Wal-Mart (NYSE:WMT) was all over the news today over a leaked memo stating that they were off to the "worst start to a month I have seen in my ~7 years with the company." I first caught wind of this through Seeking Alpha's market current alerts, which if you're not subscribed to already, I highly recommend you do so. They are the best in the business for retail investors who want to know what is happening in the financial markets.
Looking at WMT's stock chart, they have had quite the run. Below is the 5 year, 1 year and year to date (YTD) performances:
The big move was made back in May of 2012, oddly enough around the Mexican bribery scandal and the attempted ouster of CEO Mike Duke, but not surprisingly also around the announcement of a rollout of smaller stores. The Seeking Alpha market currents at that time captured all the action, another example of an opportunity in a crisis.
At that time, the rally was also cited as a "risk on" move, as the S&P 500 was falling at the same time and the concerns over the Euro crisis were close to their peak. Below is a chart with the S&P 500 (gold line) overlaid with the WMT graph (blue shaded region), on which I've circled WMT rise (red circle), the S&P 500's fall (green circle) and their shared fall in 2012 (grey circle). Rather than having a risk on, risk off relationship, that move appeared to be largely a one off, as the historical correlation between the two gives a reading of 0.62 (1 would be perfect correlation).
The Fundamentals of Wal-Mart
Wal-Mart's income statement doesn't correlate with their recent price action. Since 2008, Wal-Mart's income has grown steadily but not at a rate that would suggest a price appreciation of over 50%. Below is a chart of their fundamentals, with the net income being the bottom bar chart, the revenue and costs being the above bar charts in green and red, and the pink line overlay being the price action of WMT.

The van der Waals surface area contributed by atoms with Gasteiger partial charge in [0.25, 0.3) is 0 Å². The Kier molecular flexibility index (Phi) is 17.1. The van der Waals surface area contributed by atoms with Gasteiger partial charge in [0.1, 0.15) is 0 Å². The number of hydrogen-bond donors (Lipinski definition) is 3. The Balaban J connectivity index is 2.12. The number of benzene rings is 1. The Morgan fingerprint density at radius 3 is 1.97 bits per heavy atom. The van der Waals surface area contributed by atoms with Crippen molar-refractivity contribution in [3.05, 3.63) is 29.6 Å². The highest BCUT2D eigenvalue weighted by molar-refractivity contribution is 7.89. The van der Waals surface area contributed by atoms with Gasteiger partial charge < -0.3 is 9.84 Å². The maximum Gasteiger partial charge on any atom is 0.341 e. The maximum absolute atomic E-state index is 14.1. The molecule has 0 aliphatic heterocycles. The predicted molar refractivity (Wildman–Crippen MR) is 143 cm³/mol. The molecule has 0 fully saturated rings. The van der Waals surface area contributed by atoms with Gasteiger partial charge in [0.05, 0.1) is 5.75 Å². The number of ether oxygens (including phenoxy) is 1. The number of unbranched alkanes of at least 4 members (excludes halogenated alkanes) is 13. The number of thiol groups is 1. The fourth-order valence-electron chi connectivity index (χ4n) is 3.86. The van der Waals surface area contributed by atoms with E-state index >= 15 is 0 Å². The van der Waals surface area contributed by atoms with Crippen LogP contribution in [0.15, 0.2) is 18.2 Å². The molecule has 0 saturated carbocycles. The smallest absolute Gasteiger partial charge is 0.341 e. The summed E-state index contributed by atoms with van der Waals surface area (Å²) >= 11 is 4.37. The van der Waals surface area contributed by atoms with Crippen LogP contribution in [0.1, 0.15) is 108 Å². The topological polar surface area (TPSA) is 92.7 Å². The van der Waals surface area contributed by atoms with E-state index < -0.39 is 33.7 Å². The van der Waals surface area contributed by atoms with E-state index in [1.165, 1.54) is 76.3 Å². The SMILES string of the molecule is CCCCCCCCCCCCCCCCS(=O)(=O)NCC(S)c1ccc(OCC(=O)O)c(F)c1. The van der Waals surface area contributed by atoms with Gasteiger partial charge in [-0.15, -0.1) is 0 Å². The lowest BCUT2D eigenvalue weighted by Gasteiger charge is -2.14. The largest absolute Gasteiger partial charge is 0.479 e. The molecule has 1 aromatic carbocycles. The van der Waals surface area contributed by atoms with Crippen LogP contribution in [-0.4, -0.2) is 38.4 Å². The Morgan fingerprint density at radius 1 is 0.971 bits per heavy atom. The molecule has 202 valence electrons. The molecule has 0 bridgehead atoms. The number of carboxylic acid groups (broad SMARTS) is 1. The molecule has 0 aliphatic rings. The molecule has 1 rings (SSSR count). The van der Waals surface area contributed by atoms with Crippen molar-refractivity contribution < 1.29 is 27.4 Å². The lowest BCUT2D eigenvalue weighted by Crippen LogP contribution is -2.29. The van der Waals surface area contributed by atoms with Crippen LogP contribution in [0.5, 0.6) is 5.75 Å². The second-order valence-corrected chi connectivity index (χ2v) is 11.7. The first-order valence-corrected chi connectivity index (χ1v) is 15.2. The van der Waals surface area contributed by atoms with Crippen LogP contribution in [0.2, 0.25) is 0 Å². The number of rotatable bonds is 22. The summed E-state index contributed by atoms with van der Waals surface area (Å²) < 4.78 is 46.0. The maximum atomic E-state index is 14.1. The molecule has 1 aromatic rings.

The balance sheet also doesn't substantiate the price run up, as it has also grown slowly but steadily since 2008.
Looking at WMT ratios, it is trading at a P/E ratio (blue line) of 12.60, below its long-term average of 14.59, but also trading above its long-term average P/B ratio (green line) of 3.08 at 3.14. With these two indicators contradicting one another, there is no clear indication that this is a good value at which to buy in. Revenues have climbed steadily, with the occasional spikes being the Christmas quarter, but again not exponentially. The chart also demonstrates that the recent price run up actually brought WMT back in line with its long-term P/E ratio, likely the result of a lessening of concern for the US economy and consumer.
After reviewing the fundamentals, it appears the discount that WMT was trading at post financial crisis has largely subsided, leaving little upside price potential in the stock.
A Positive Earnings Surprise Versus a Negative Earnings Surprise
With the leaked memo and the recent payroll tax increases, there will be an even greater focus on WMT's earnings, which traditionally serve as a barometer for the retail economy. Interestingly, the number to watch is not the earnings per share (EPS), but the growth in sales. Below are charts with the post announcement price action from a positive EPS surprise, a negative EPS surprise, a positive sales surprise and a negative sales surprise: